America’s air: In a state of unhealthy repair?

20130828172057-0[1] (340x192)There are known human health impacts due to poor air quality.

Among these may be, according to the California Environmental Protection Agency Air Resources Board (ARB), coughing, tightness in the chest, asthma, cancer and premature death.

For common air pollutants such as particulate matter (soot), ozone (O3) and others, the ARB provides detailed “Health Effects” data.

For particulate matter, which ARB defines as: “PM2.5 and PM10: less than or equal to 2.5 or 10 microns [in diameter], respectively, health impacts may include:

  • Hospitalizations for worsened heart disease
  • Emergency room visits for asthma
  • Premature death

For Ozone (O3), health impacts may include:

  • Cough, chest tightness
  • Difficulty taking a deep breath
  • Worsened asthma symptoms
  • Lung inflammation

(Source: “ARB Fact Sheet: Air Pollution and Health,” California Environmental Protection Agency Air Resources Board, page reviewed Dec. 2, 2009,

In America, the scope of the problem is huge. How huge?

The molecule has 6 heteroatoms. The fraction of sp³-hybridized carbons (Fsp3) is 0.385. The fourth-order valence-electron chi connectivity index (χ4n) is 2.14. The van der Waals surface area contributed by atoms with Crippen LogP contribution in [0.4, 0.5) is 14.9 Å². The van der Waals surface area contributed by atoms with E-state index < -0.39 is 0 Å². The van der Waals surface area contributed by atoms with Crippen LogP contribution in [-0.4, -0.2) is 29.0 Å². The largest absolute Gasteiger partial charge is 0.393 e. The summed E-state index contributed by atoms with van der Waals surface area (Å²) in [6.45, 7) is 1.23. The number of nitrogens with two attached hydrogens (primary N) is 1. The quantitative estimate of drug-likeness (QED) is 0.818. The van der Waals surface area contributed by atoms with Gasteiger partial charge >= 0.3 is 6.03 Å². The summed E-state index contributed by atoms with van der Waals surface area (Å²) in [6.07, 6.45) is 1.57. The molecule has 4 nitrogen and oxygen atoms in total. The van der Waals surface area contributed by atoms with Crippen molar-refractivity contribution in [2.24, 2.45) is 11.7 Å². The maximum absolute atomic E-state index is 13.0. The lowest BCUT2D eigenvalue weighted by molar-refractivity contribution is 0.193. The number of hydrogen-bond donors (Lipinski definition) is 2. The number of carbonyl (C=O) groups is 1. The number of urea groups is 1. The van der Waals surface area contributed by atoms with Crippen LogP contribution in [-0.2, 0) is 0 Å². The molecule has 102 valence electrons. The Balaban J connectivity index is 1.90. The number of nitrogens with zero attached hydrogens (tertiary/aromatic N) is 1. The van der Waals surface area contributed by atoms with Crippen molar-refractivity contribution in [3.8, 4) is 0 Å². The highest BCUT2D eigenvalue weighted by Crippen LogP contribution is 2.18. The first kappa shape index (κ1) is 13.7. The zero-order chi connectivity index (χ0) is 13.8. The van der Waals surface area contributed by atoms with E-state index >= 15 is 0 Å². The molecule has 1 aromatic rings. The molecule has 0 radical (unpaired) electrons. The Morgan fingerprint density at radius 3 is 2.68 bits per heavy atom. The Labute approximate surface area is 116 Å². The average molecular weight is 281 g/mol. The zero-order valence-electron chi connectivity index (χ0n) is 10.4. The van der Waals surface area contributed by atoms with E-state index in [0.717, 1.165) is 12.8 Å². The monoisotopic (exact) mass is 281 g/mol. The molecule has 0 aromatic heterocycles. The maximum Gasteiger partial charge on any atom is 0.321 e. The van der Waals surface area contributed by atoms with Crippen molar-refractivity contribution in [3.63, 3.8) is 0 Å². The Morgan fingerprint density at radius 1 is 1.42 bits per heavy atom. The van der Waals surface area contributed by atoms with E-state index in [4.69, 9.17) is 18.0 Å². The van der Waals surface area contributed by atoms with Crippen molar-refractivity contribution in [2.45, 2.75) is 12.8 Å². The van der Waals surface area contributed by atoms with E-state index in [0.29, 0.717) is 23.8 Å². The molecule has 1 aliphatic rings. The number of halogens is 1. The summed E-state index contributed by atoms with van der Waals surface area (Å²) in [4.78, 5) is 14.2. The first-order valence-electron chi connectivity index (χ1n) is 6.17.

In the McClatchy Newspapers article: “Report looks at hidden health costs of energy production,” correspondent Renee Schoof wrote: “Total early deaths were about 18,000 to 19,000 per year, said … Daniel Greenbaum, the president of the Health Effects Institute in Boston, a nonprofit organization that researches the effects of air pollution on health.”

Meanwhile, one finding of a more recent study from the Massachusetts Institute of Technology, is that there is a total American air-pollution-related premature death rate of approximately 200,000 annually, with around 21,000, or roughly 10 percent, in the state of California alone.

“Emissions from road transportation are the most significant contributor, causing 53,000 premature deaths, followed closely by power generation, with 52,000,” an MIT news release “Study: Air pollution causes 200,000 early deaths each year in the U.S.” brought to bear.

Worldwide, the estimate is 3.2 million such early deaths (in 2010). This was up from 800,000 in 2000.

While, at one point, the overarching mission may have been to connect the air pollution “cause-and-effect dots” together, that, I believe, is no longer the case. From my point of view there is no question implementation of corrective steps has to take precedence if air is to break free of pollution’s grip once and for all.

Image above: Laboratory for Aviation and the Environment at the Massachusetts Institute of Technology

– Alan Kandel